"Computers, once vilified and now championed, were constant in one thing: They amplified the virtues and deficits of the system that implemented them." The Tangled History of Soviet Computer Science. [more inside]
Walter Pitts rose from the streets to MIT, but couldn’t escape himself. Pitts was used to being bullied. He’d been born into a tough family in Prohibition-era Detroit, where his father, a boiler-maker, had no trouble raising his fists to get his way. The neighborhood boys weren’t much better. One afternoon in 1935, they chased him through the streets until he ducked into the local library to hide. The library was familiar ground, where he had taught himself Greek, Latin, logic, and mathematics—better than home, where his father insisted he drop out of school and go to work. Outside, the world was messy. Inside, it all made sense. [more inside]
Colorado shoulder-level double-amputee Les Baugh successfully controls two robot arms by thought alone, allowing him to put cups on shelves and perhaps buy a soda from a machine. BusinessInsider has more details. [more inside]
Norbert Wiener: The Eccentric Genius Whose Time May Have Finally Come (Again) - "The most direct reason for Wiener's fall to relative obscurity was the breakthrough of a young mathematician and engineer named Claude Shannon." [more inside]
What do 3D printing, jelly, liver transplants, chainmail, dental fillings, ferrofluids, and the Six Million Dollar man have to tell us about our future? Materials scientist and engineer Mark Miodownik lets us know in this Royal Institution lecture.
On January 5th, 2011 largely unknown modern composer, and pioneer of long format compositions on early computer systems Roland Kayn "... left this world today from his home". [more inside]
Valentino Braitenberg's 1984 book, Vehicles: Experiments in Synthetic Psychology was a seminal work for its discussion of how one might design a system (biological or otherwise) in order to generate behavior like that seen in beings with brains. He embarks on a series of thought experiments in which he creates thirteen "vehicles" through simple components that (arguably) display intelligent behavior, evolving in a Darwinian fashion to demonstrate what appears to be high-level cognition. [more inside]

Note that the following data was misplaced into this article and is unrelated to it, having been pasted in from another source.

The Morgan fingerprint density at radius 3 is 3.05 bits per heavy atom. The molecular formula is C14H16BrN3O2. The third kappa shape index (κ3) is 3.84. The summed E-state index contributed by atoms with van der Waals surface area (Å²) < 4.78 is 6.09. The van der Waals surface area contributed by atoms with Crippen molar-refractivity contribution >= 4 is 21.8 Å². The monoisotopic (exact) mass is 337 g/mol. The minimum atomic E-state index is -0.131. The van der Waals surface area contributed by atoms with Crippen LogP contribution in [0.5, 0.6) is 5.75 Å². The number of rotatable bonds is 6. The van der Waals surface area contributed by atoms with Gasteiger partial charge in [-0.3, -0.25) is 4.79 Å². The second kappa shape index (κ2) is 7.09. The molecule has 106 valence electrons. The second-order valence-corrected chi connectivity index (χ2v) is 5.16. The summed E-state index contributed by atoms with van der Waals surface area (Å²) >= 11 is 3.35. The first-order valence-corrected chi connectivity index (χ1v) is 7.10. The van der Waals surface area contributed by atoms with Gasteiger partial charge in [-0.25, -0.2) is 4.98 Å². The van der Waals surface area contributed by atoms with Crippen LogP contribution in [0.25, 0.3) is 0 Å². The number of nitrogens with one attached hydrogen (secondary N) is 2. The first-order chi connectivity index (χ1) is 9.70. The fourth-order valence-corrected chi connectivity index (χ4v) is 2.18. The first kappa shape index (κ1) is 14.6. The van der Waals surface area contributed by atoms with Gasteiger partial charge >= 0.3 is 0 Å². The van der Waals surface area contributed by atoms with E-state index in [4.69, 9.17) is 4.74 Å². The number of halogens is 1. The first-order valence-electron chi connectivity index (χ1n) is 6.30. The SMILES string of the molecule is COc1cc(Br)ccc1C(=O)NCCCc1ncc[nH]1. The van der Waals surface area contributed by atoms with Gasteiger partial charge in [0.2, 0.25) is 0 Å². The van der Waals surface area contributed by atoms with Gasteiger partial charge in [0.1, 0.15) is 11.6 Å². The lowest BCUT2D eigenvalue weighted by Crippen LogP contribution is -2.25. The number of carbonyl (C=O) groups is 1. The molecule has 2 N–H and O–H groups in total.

You probably think you know what cybernetics means, you are probably wrong. Has the field of cybernetics been discredited, or just mostly forgotten? It has been variously described as the science of communication and control, the art of defensible metaphors, and used in pop culture as a root word for cyborg. [more inside]
The Unspeakable Odyssey of the Motionless Boy. "How much of our humanity are we prepared to cede to machines? This is a dilemma of the future, but it's not much of a concern for Erik Ramsey. Erik can't move. He can't blink his eyes. And he hasn't said a word since 1999. But now, thanks to an electrode that was surgically implanted in his brain and linked to a computer, his nine-year silence is about to end." [Via]
Cockroach Controlled Mobile Robots — Overview: an experimental mechanism that uses a living Madagascan hissing cockroach atop a modified trackball to control a three-wheeled robot. If the cockroach moves left, the robot moves left. Infrared sensors also provide navigation feedback to the cockroach, striving to create a pseudo-intelligent system with the cockroach as the CPU. Garnet Hertz, creator of Fly with Implanted Webserver and Cockroach with Wireless Video, has used Gromphadorhina portentosa on three generations of autonomous roachbots (YouTube video and Ars Electronica 2005 gallery).
World's first brain prosthesis revealed. Well, first hippocampus replacement at least. If this is not a dead end for science (which I doubt), I am gonna get my soul fully digitalized in 2020, then spreading it on the whole net with some new version of a code-red virus. :-)
Professor becomes world's first cyborg Surgeons have carried out a ground-breaking operation on a cybernetics professor so that his nervous system can be wired up to a computer. It is hoped that the procedure could lead to a medical breakthrough for people paralysed by spinal cord damage, like Superman actor Christopher Reeve. Prof Warwick believes it also opens up the possibility of a sci-fi world of cyborgs, where the human brain can one day be upgraded with implants for extra memory, intelligence or X-ray vision. The medical possibilities with this are amazing, so why does it make me feel so uneasy?